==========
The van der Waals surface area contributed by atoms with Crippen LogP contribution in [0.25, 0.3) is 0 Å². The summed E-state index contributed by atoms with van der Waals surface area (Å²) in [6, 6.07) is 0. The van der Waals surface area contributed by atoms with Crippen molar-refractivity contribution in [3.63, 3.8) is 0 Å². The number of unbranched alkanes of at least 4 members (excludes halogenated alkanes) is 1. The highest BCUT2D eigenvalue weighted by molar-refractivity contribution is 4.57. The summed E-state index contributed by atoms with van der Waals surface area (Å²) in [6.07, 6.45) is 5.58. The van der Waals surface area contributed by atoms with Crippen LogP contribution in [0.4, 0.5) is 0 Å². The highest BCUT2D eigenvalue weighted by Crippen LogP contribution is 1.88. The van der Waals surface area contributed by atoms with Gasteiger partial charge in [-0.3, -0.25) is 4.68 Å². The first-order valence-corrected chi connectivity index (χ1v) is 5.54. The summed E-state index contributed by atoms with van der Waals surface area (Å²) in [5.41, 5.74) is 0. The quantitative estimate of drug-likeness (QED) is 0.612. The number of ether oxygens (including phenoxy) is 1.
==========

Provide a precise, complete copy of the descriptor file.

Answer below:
The van der Waals surface area contributed by atoms with Crippen LogP contribution in [0.25, 0.3) is 0 Å². The summed E-state index contributed by atoms with van der Waals surface area (Å²) in [6, 6.07) is 0. The van der Waals surface area contributed by atoms with Crippen molar-refractivity contribution in [3.63, 3.8) is 0 Å². The number of unbranched alkanes of at least 4 members (excludes halogenated alkanes) is 1. The highest BCUT2D eigenvalue weighted by molar-refractivity contribution is 4.57. The summed E-state index contributed by atoms with van der Waals surface area (Å²) in [6.07, 6.45) is 5.58. The van der Waals surface area contributed by atoms with Crippen LogP contribution in [0.4, 0.5) is 0 Å². The highest BCUT2D eigenvalue weighted by Crippen LogP contribution is 1.88. The van der Waals surface area contributed by atoms with Gasteiger partial charge in [-0.3, -0.25) is 4.68 Å². The first-order valence-corrected chi connectivity index (χ1v) is 5.54. The summed E-state index contributed by atoms with van der Waals surface area (Å²) in [5.41, 5.74) is 0. The quantitative estimate of drug-likeness (QED) is 0.612. The number of ether oxygens (including phenoxy) is 1.